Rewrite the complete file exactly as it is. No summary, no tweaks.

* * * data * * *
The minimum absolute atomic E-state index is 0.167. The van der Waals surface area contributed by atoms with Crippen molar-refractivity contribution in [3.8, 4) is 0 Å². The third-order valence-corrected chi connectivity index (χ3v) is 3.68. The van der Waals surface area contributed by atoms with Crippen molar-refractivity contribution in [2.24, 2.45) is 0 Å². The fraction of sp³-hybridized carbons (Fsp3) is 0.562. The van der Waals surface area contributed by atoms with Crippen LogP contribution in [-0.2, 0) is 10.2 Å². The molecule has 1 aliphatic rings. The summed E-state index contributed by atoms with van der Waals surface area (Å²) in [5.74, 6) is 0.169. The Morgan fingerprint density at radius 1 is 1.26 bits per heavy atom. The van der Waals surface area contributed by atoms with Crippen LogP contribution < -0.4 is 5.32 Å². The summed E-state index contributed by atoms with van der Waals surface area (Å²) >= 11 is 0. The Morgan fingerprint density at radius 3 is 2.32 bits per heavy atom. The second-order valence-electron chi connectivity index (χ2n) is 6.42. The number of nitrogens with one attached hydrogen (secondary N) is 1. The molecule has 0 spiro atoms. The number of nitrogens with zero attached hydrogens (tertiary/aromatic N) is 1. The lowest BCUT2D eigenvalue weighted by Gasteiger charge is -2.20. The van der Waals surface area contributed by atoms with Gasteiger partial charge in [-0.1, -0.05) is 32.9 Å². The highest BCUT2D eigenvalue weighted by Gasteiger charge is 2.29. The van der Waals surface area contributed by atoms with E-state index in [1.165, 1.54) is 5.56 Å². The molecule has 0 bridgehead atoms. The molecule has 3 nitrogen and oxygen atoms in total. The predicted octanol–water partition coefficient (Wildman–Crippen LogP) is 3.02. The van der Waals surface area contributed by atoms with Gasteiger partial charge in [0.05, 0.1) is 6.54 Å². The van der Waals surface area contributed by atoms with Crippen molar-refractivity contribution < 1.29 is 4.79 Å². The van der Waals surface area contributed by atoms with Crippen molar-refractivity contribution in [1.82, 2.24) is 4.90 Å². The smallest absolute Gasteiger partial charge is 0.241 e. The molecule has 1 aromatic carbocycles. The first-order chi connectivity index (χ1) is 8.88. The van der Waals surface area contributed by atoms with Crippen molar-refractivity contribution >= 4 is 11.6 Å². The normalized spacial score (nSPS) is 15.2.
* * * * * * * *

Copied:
The minimum absolute atomic E-state index is 0.167. The van der Waals surface area contributed by atoms with Crippen molar-refractivity contribution in [3.8, 4) is 0 Å². The third-order valence-corrected chi connectivity index (χ3v) is 3.68. The van der Waals surface area contributed by atoms with Crippen molar-refractivity contribution in [2.24, 2.45) is 0 Å². The fraction of sp³-hybridized carbons (Fsp3) is 0.562. The van der Waals surface area contributed by atoms with Crippen LogP contribution in [-0.2, 0) is 10.2 Å². The molecule has 1 aliphatic rings. The summed E-state index contributed by atoms with van der Waals surface area (Å²) in [5.74, 6) is 0.169. The Morgan fingerprint density at radius 1 is 1.26 bits per heavy atom. The van der Waals surface area contributed by atoms with Crippen LogP contribution < -0.4 is 5.32 Å². The summed E-state index contributed by atoms with van der Waals surface area (Å²) >= 11 is 0. The Morgan fingerprint density at radius 3 is 2.32 bits per heavy atom. The second-order valence-electron chi connectivity index (χ2n) is 6.42. The number of nitrogens with one attached hydrogen (secondary N) is 1. The molecule has 0 spiro atoms. The number of nitrogens with zero attached hydrogens (tertiary/aromatic N) is 1. The lowest BCUT2D eigenvalue weighted by Gasteiger charge is -2.20. The van der Waals surface area contributed by atoms with Gasteiger partial charge in [-0.1, -0.05) is 32.9 Å². The highest BCUT2D eigenvalue weighted by Gasteiger charge is 2.29. The van der Waals surface area contributed by atoms with E-state index in [1.165, 1.54) is 5.56 Å². The molecule has 0 bridgehead atoms. The molecule has 3 nitrogen and oxygen atoms in total. The predicted octanol–water partition coefficient (Wildman–Crippen LogP) is 3.02. The van der Waals surface area contributed by atoms with Gasteiger partial charge in [0.05, 0.1) is 6.54 Å². The van der Waals surface area contributed by atoms with Crippen molar-refractivity contribution < 1.29 is 4.79 Å². The van der Waals surface area contributed by atoms with Crippen molar-refractivity contribution in [1.82, 2.24) is 4.90 Å². The smallest absolute Gasteiger partial charge is 0.241 e. The molecule has 1 aromatic carbocycles. The first-order chi connectivity index (χ1) is 8.88. The van der Waals surface area contributed by atoms with Crippen molar-refractivity contribution >= 4 is 11.6 Å². The normalized spacial score (nSPS) is 15.2.